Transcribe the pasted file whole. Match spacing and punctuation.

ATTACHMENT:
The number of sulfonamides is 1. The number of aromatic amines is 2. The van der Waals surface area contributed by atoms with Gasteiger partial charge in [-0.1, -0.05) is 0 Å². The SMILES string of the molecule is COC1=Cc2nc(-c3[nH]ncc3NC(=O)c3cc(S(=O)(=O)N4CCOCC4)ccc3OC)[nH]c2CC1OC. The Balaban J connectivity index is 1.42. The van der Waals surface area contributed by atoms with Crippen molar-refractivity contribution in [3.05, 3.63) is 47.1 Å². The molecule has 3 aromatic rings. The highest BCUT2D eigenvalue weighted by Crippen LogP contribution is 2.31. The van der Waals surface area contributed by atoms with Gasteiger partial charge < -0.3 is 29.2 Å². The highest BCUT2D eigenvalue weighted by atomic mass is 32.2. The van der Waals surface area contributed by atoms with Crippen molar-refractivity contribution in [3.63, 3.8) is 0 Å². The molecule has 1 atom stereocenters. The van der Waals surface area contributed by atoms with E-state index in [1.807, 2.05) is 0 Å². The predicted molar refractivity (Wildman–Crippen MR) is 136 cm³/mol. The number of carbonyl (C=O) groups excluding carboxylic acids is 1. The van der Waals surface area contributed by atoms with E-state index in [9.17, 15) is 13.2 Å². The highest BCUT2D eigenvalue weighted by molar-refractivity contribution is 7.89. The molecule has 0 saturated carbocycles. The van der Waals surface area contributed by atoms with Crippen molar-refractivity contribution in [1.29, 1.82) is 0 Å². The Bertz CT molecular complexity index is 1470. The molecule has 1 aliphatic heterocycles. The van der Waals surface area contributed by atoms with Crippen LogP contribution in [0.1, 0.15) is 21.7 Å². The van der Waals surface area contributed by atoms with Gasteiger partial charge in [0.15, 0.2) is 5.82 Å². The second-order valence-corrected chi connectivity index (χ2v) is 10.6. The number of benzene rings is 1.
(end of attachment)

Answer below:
The number of sulfonamides is 1. The number of aromatic amines is 2. The van der Waals surface area contributed by atoms with Gasteiger partial charge in [-0.1, -0.05) is 0 Å². The SMILES string of the molecule is COC1=Cc2nc(-c3[nH]ncc3NC(=O)c3cc(S(=O)(=O)N4CCOCC4)ccc3OC)[nH]c2CC1OC. The Balaban J connectivity index is 1.42. The van der Waals surface area contributed by atoms with Crippen molar-refractivity contribution in [3.05, 3.63) is 47.1 Å². The molecule has 3 aromatic rings. The highest BCUT2D eigenvalue weighted by Crippen LogP contribution is 2.31. The van der Waals surface area contributed by atoms with Gasteiger partial charge < -0.3 is 29.2 Å². The highest BCUT2D eigenvalue weighted by atomic mass is 32.2. The van der Waals surface area contributed by atoms with Crippen molar-refractivity contribution in [3.63, 3.8) is 0 Å². The molecule has 1 atom stereocenters. The van der Waals surface area contributed by atoms with E-state index in [1.807, 2.05) is 0 Å². The predicted molar refractivity (Wildman–Crippen MR) is 136 cm³/mol. The number of carbonyl (C=O) groups excluding carboxylic acids is 1. The van der Waals surface area contributed by atoms with E-state index in [9.17, 15) is 13.2 Å². The highest BCUT2D eigenvalue weighted by molar-refractivity contribution is 7.89. The molecule has 0 saturated carbocycles. The van der Waals surface area contributed by atoms with Crippen molar-refractivity contribution in [1.29, 1.82) is 0 Å². The Bertz CT molecular complexity index is 1470. The molecule has 1 aliphatic heterocycles. The van der Waals surface area contributed by atoms with Crippen LogP contribution in [0.1, 0.15) is 21.7 Å². The van der Waals surface area contributed by atoms with Gasteiger partial charge in [0.15, 0.2) is 5.82 Å². The second-order valence-corrected chi connectivity index (χ2v) is 10.6. The number of benzene rings is 1.